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SnowWrite’s Top Five FOSS Projects

It’s always instructive to see what other open source fans consider their most useful FOSS applications. Generally, this tracks well with their occupation, where developers will choose text editors and Linux distros, designers will choose graphics applications and page design programs, while others will choose communication and media distribution programs.

I came across a blog post by SnowWrite titled, “In Open Source I Trust: Top 5 Projects for Daily¬†Use.”

As a web designer and developer, she chooses the following:

  1. VirtualBox
  2. Plone
  3. Firefox (and the Web Developer Toolbar and Firebug Extension)
  4. TweetDeck
  5. Ubuntu

I agree that each one of these is a great and essential program (except TweetDeck, which I have not used myself and cannot comment on).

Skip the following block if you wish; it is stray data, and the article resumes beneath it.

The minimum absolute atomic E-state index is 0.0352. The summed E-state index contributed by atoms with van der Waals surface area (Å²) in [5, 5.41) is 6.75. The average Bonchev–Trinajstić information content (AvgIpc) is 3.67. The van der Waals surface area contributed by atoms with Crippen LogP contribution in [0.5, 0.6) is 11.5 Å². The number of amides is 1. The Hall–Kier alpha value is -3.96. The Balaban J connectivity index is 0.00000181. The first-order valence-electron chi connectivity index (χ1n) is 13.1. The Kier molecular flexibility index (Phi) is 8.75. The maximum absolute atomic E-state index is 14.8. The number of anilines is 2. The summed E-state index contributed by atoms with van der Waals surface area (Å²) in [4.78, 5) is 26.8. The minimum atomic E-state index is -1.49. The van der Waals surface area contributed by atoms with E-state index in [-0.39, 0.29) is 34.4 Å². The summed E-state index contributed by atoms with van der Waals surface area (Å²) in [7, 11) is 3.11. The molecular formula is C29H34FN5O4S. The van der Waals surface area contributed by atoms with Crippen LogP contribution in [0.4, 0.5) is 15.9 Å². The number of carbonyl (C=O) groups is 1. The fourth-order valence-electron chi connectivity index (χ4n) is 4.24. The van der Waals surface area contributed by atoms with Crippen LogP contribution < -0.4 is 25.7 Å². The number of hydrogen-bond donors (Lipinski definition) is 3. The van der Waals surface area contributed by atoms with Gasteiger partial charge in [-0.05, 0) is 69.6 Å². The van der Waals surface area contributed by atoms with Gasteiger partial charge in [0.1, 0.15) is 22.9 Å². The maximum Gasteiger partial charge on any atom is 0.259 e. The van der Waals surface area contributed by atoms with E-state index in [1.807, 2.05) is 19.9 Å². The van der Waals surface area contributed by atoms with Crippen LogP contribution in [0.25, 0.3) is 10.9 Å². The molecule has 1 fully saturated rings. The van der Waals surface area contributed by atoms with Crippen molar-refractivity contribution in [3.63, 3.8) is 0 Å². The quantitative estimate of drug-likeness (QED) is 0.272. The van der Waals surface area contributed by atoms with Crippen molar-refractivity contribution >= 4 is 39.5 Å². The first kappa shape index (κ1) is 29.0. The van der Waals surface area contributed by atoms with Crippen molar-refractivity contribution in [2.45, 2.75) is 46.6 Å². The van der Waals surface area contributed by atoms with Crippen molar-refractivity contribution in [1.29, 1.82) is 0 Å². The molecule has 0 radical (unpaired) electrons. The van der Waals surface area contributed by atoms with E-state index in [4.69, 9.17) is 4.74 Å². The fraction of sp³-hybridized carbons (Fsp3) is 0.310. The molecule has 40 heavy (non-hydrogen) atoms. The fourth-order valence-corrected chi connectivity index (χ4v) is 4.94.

Her runners-up are GIMP, Amarok, and OpenOffice.

My own top five list would look pretty similar and include the following (but not in a particular order, and I listed seven or eight, depending on how you count):

OpenOffice (Useful every day, and important strategically as an introduction to FOSS for many users, as well as significant cost savings for students and small business owners.)

Firefox (The guardian of open web standards, and flat-out great as a browser.)

Miro (A vanguard in open media access and standards. If I had time to watch videos, I’d love it.)

Eclipse and Aptana (Text editors useful or optimized for website development.)

Drupal (My equivalent to SnowWrite’s choice of Plone. Both good CMSs, but I found installing Drupal on web hosts much easier to get me started.)

GIMP (Unique user interface, but very useful for lots of image editing tasks, and it can read Photoshop PSD files.)

Adium (Cross-network IM client.)

What are your top five open source apps for your personal use?

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